By Sarah Bundy (November 9, 2015)
The winding roads of Madbury hold a special gem, Old Orchard Farm, named for a small overgrown orchard that was discovered in the woods. It doesn’t take long to figure out that Gray & Kitty Cornwell care a great deal about the farmland of which they are the stewards. As they state in their 2015 turkey brochure, “We treat our farm as a precious, irreplaceable resource and follow sustainable farming practices to ensure our crop land will be productive for future generations.”
The Cornwells make their home in an updated Greek revival style 1828 house on 126 acres of land. The house had been home to a dairy farmer prior to their purchase in 1991. “There was a hole in the kitchen floor and no heat on the second story,” commented Kitty. Gray was quick to follow with, “I walked the property and told Kitty we could fix whatever was wrong with the house; it was just the land we were looking for.” Today, the house has been beautifully updated and the land productive.
In 2000, after teaching science, conservation, and forensics for several years and raising pheasants, Gray decided it was time to farm full time. “The land is my therapy,” he says. To supplement their income, Kitty works part-time as the Tax Collector/Town Clerk for Madbury and Gray installs fencing.
From April through mid-November, 12 acres of pasture is home to 150 turkeys. On a recent visit, Gray and Kitty led the way to visit the turkeys with Riley, a bird dog and the farm’s self-appointed welcoming committee, who delights in herding the flock. Katahdin breeding ewes and two rams watch from nearby. “They see me and think, ‘dinner time!’” Gray remarks. “Not yet!” he calls out. Two horses spot Kitty and investigate as well. Gray’s affection for the animals and his land is evident as he offers information about conservation efforts and the history of the farm while walking the fields.
Two-thirds of the Cornwells’ turkey flock is made up of Broad-Breasted Bronze turkeys. The feather coloring on this fast growing breed closely resembles that of a wild turkey. The rest of the flock consists of heritage breed turkeys. Heritage breed have a slower growing rate and are slaughtered at eight months rather than four months for the faster growing Broad-Breasted Bronze. The heritage birds possess many of the same traits as their wild counterparts – including the ability to go airborne. Most evenings you will likely see about 15 birds roosting in a tree adjacent to the pasture. All the Cornwells’ turkeys are free range with open access to the water and grain which contributes to their rich flavor and all will be sold by Thanksgiving.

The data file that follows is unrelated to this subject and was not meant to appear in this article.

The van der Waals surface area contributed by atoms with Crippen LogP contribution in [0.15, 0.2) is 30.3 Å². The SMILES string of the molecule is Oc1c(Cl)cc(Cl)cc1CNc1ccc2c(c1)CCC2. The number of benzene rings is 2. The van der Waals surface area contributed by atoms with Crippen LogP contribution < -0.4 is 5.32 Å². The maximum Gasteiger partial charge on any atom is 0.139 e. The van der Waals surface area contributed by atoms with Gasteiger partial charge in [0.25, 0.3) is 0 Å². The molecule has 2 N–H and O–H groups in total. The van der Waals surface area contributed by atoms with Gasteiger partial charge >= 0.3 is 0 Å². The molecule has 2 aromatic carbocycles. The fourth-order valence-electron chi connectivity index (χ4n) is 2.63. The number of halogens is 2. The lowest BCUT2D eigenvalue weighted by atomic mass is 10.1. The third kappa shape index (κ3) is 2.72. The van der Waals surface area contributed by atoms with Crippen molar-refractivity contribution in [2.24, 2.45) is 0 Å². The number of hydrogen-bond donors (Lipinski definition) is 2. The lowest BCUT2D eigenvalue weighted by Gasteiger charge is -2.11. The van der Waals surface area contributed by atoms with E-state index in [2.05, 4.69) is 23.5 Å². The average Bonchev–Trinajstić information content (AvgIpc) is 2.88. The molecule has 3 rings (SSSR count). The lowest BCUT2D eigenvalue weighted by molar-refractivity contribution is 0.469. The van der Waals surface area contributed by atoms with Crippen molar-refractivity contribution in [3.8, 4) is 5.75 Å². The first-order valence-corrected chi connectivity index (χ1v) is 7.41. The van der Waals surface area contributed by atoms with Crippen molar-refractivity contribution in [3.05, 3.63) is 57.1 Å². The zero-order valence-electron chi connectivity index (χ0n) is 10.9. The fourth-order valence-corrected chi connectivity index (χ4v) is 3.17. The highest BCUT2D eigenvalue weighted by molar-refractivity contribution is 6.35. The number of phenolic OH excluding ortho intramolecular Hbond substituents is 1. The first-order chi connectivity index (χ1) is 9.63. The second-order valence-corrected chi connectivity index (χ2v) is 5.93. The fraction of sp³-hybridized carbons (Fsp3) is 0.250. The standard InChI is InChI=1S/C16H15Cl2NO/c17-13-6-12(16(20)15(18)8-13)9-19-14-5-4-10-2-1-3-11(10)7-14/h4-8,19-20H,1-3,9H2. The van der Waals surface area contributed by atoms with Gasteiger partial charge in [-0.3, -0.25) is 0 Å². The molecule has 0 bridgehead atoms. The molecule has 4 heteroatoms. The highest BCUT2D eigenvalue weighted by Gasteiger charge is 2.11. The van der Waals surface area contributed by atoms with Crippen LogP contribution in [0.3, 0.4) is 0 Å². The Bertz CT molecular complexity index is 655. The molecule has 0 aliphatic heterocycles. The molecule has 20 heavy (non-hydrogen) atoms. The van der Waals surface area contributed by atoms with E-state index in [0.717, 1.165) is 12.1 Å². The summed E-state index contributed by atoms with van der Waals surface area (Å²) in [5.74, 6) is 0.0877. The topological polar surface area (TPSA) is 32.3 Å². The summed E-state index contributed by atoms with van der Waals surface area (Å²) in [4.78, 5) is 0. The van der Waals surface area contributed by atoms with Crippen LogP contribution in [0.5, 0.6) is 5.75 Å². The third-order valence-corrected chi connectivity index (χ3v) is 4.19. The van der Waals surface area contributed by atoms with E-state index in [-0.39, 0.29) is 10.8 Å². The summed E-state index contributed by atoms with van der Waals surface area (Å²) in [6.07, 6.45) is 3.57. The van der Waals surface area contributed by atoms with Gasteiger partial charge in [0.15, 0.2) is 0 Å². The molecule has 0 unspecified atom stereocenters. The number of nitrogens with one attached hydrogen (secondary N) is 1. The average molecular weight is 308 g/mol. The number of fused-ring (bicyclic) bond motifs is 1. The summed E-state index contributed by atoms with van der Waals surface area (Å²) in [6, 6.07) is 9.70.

Like most farms in New Hampshire, Old Orchard Farm does not rely solely on one commodity. Four contented pigs root in the dirt, while snacking on droppings from a nearby apple tree, join the sheep and turkeys on the farm. The Cornwells’ large 1828 barn is used to house several boarded horses. The stalls, originally cattle stanchions, open into small paddock areas, giving the horses 24-hour access to the outdoors.
A small sugarhouse is the couple’s newest building. Constructed with the help of friends and neighbors in 2014, the post and beam structure is built from timber harvested from their’ property. Five hundred taps from a neighboring maple orchard yielded about 150 gallons of maple syrup in 2015.
As a part of Old Orchard Farm property is under a conservation easement, conservation and sustainable farming are at the forefront of the couple’s decisions. The Natural Resources Conservation Service (NRCS) assisted in an important manure management system for the land bound by the Oyster and Bellamy rivers. In addition, a forest management plan is in place to continue conservation of their 80 wooded acres. Six acres have been successfully reclaimed as a habitat for the New England cottontail rabbit, whose numbers have dwindled dramatically in the last fifty years due to land development and loss of habitat. After many years of pruning and reclaiming the orchard that was the inspiration for the farm’s name, it too has become a great food source for wildlife.
Old Orchard Farm
Gray & Kitty Cornwell
42 Nute Road Madbury, NH 03882
Website & Facebook, and by calling farm
Sarah Bundy grew up on a New Hampshire farm, the ninth generation in her family. She has traveled to every corner of the United States and several countries, and every time returning home with a greater appreciation for New Hampshire, especially the farm she calls home.